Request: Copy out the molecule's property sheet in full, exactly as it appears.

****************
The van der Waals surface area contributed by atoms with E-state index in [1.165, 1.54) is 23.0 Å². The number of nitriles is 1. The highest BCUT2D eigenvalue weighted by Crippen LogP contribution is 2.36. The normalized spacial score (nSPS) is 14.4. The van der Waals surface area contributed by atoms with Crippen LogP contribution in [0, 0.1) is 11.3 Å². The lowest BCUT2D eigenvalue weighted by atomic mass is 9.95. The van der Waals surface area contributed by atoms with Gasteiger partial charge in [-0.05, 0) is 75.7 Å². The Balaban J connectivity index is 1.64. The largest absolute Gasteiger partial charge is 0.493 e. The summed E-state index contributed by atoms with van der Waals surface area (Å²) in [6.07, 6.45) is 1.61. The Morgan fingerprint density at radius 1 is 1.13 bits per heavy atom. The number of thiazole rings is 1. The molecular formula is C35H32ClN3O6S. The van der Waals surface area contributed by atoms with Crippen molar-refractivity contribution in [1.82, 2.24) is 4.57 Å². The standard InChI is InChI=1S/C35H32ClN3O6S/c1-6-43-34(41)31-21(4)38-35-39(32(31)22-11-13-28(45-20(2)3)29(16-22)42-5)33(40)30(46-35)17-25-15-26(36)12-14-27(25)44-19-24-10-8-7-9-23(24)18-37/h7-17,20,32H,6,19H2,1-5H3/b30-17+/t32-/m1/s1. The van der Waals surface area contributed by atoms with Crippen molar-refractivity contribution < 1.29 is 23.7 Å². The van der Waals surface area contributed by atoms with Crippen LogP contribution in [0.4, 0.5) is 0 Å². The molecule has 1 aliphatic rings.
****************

The van der Waals surface area contributed by atoms with E-state index in [1.165, 1.54) is 23.0 Å². The number of nitriles is 1. The highest BCUT2D eigenvalue weighted by Crippen LogP contribution is 2.36. The normalized spacial score (nSPS) is 14.4. The van der Waals surface area contributed by atoms with Crippen LogP contribution in [0, 0.1) is 11.3 Å². The lowest BCUT2D eigenvalue weighted by atomic mass is 9.95. The van der Waals surface area contributed by atoms with Gasteiger partial charge in [-0.05, 0) is 75.7 Å². The Balaban J connectivity index is 1.64. The largest absolute Gasteiger partial charge is 0.493 e. The summed E-state index contributed by atoms with van der Waals surface area (Å²) in [6.07, 6.45) is 1.61. The Morgan fingerprint density at radius 1 is 1.13 bits per heavy atom. The number of thiazole rings is 1. The molecular formula is C35H32ClN3O6S. The van der Waals surface area contributed by atoms with Crippen molar-refractivity contribution in [1.82, 2.24) is 4.57 Å². The standard InChI is InChI=1S/C35H32ClN3O6S/c1-6-43-34(41)31-21(4)38-35-39(32(31)22-11-13-28(45-20(2)3)29(16-22)42-5)33(40)30(46-35)17-25-15-26(36)12-14-27(25)44-19-24-10-8-7-9-23(24)18-37/h7-17,20,32H,6,19H2,1-5H3/b30-17+/t32-/m1/s1. The van der Waals surface area contributed by atoms with Crippen molar-refractivity contribution < 1.29 is 23.7 Å². The van der Waals surface area contributed by atoms with Crippen LogP contribution in [0.4, 0.5) is 0 Å². The molecule has 1 aliphatic rings.